Ever since I was very young I've always had in innate attraction to South America. I can only assume this stems from my past as, at a much younger age, I lived in Portugal (apparently speaking the language fluently despite now being able to recall barely two words!)
Anyway, just recently I realised that one of my reasons for playing poker professionally was to give myself a flexibility and freedom that could never come with a regular more 'usual' job. So, if I have this alleged freedom why am I not doing the things I want to do? I've certainly been very fortunate and experienced many things in life which would be considered by many to be luxuries. However I believe life is about engaging in activities and projects which not only make you happy in the present but also propose a future benefit: "to live life to the fullest" if you will. With this in mind I decided to abandon my overpriced shed-box of a flat in London, place my 'things' in storage and take a step into the murky jungle - the illusive South American continent which I have yearned for so long.
I realised that one of my reasons for playing poker professionally was to give myself a flexibility and freedom that could never come with a regular more 'usual' job.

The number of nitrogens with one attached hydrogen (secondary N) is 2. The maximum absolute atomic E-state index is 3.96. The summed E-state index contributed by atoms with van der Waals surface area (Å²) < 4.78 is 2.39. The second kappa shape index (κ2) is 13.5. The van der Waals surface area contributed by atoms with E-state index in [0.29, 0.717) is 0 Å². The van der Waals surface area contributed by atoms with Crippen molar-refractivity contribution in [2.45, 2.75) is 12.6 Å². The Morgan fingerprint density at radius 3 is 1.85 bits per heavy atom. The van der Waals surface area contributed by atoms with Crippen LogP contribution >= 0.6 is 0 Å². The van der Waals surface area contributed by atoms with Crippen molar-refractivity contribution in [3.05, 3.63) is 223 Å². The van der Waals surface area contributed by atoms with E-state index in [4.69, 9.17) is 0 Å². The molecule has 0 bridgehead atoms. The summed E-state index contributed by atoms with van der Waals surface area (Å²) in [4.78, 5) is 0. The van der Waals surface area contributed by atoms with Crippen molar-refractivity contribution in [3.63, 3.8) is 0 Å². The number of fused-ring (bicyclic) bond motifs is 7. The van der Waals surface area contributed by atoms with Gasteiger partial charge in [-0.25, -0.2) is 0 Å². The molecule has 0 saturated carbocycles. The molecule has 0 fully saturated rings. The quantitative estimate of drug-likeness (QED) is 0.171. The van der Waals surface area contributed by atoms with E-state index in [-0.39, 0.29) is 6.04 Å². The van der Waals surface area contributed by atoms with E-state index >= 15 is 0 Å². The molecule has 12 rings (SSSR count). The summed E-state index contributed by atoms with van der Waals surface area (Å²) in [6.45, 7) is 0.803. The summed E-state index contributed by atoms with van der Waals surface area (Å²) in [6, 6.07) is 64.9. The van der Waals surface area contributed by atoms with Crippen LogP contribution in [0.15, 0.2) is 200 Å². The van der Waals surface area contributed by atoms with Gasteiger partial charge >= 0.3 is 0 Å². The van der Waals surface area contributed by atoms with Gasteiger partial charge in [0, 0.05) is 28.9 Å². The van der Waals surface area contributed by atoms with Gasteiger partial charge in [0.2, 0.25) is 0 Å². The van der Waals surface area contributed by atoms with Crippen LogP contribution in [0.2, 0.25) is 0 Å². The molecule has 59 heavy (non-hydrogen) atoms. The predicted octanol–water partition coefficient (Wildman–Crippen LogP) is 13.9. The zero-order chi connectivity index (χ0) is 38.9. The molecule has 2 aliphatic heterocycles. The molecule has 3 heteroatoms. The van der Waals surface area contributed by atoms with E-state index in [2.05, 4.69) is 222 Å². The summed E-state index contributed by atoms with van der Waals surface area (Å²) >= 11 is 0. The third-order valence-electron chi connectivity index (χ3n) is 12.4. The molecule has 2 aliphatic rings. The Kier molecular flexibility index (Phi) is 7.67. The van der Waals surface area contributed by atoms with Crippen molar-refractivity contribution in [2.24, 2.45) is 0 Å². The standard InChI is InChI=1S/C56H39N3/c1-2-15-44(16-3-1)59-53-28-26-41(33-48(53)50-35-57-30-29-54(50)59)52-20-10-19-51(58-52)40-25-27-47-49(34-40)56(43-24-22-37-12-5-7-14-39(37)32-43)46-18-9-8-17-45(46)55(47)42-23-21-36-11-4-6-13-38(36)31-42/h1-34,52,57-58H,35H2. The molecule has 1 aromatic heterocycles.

My primary goal was - and still is - to learn Spanish to a strong conversational level by the end of the year. Baring this in mind I felt I was only left with two real options: Argentina or Colombia. Sadly the UK had warned against travel to both countries so I had to make a tough decision. In the end I decided upon Medellin in Colombia, not because it was the murder capital of the world a decade ago, but because my research had led me to believe that it was a place full of friendly people, that it would be easy to socialise there, and - more importantly - that it would be filled with a surplus of beautiful women.
The first few days in Medellin were very interesting; in fact my whole time here (10 days) has been interesting in many respects. Medellin is perhaps the city with the greatest number of steep hills I've ever encountered (I genuinely believe that less than 15 per cent of my time in taxis has seen them getting out of second gear). There have also been more than a few occasions when I genuinely thought the taxi I was in was going to fall down a hill or mountain. Walking anywhere is physically taxing (though moderately more appealing than dying in a taxi) but on the bright side may explain the tremendous thighs of the local females.